The Very High Frequency (VHF) Data Exchange System (VDES) is a new radio communication system being developed by the international maritime community, with the principal objectives to safeguard existing Automatic Identification System (AIS) core functions and enhance maritime communication applications, based on robust, efficient and secure data transmission with wider bandwidth than the AIS. VDES is also being considered as a potential component of the R-mode concept, where the same signals used for communication are also used for ranging, thus mitigating the impact of disruptions to satellite positioning services. This paper establishes statistical performance bounds on the ranging precision of VDES R-mode, assuming an additive white Gaussian noise propagation channel. Modified Cramér-Rao bounds on the pseudorange estimation error are provided for all waveforms currently proposed for use in terrestrial VDES communications. These are then used to estimate the maximum usable ranges for AIS/VDES R-mode stations. The results show that, under the assumed channel conditions, all of the new VDES waveforms provide better ranging performance than the AIS waveform, with the best performance being achieved using the 100 kHz bandwidth terrestrial VDE waveforms.
In this chapter, we discuss the evolution of the field of ‘ethics of nuclear energy’, regarding its past, present and future. We will first review the history of this field in the previous four decades, focusing on new and emerging challenges of nuclear energy production and waste disposal, in light of several important developments. Four of the most pressing ethical challenges will be further reviewed in the chapter. First, what is a morally ‘acceptable’ nuclear energy production method, if we consider the existing and possible new technologies? Second, provided a new tendency to consider nuclear waste disposal with several countries, what would be the new ethical and governance challenges of these multinational collaborations? Third, how should we deal with the (safety) challenges of the new geographic distribution of nuclear energy, tilting towards emerging economies with less experience with nuclear technology? Fourth, nuclear energy projects engender highly emotional controversies. Neither ignoring the emotions of the public nor taking them as a reason to prohibit or restrict a technology – we call them technocratic populist pitfalls respectively – seem to be able to guide responsible policy making.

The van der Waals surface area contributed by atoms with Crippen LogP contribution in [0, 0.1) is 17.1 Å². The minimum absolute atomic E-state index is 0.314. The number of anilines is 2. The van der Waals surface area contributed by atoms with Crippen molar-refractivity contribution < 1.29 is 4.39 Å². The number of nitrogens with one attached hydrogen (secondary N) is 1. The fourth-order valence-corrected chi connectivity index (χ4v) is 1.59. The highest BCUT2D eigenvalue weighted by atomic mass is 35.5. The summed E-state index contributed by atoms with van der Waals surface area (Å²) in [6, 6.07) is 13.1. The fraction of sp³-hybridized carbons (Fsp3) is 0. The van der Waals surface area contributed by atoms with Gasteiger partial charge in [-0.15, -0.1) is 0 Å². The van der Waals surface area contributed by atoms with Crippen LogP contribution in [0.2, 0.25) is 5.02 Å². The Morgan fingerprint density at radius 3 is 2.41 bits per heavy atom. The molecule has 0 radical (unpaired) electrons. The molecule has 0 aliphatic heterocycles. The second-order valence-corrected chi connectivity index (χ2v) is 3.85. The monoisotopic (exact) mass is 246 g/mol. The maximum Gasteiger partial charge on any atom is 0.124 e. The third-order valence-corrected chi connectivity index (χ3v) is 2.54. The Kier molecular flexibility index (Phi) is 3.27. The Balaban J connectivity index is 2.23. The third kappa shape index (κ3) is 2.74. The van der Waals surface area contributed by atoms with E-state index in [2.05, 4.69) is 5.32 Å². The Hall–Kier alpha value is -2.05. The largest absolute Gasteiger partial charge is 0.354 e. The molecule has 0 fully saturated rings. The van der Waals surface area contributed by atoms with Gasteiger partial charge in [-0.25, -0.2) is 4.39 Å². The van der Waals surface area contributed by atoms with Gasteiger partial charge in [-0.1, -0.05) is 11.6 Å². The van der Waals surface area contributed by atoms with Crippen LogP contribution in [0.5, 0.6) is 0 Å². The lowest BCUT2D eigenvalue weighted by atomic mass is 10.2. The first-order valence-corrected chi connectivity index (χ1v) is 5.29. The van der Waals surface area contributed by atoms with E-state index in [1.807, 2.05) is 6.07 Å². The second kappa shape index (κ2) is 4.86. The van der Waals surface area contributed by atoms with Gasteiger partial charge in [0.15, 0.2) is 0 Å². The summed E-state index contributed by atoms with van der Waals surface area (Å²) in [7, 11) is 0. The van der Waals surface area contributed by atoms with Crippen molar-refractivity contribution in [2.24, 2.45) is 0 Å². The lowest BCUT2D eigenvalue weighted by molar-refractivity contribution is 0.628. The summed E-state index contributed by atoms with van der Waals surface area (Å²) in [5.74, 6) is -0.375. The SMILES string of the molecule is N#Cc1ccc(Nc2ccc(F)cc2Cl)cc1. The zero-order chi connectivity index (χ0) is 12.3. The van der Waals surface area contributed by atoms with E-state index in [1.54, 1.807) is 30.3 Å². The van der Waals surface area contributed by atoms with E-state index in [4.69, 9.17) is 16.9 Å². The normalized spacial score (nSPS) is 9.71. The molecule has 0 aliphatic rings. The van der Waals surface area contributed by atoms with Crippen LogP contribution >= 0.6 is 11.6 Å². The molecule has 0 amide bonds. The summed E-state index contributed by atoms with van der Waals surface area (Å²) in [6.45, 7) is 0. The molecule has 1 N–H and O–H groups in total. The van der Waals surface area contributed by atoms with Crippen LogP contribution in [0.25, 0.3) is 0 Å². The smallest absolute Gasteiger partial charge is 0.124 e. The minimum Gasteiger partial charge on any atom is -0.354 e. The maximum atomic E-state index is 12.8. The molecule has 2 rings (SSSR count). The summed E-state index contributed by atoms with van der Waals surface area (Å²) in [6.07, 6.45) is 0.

Energy policy making is complex, and policy makers have traditionally relied on evidence and assessments dominated by a handful of disciplines from the natural and physical sciences. These assessments have often focused on technological solutions with the implicit message that the answer to policy needs lies in identifying and developing the right technology. Historically, however, problems arise in the implementation process of new technologies. These obstacles may be better understood, and either alleviated or avoided, through a more holistic analysis of energy policy requirements that includes multidisciplinary approaches from the social sciences and humanities. This chapter introduces the main ideas of the book, including an overview of each chapter and the most important arguments of the book.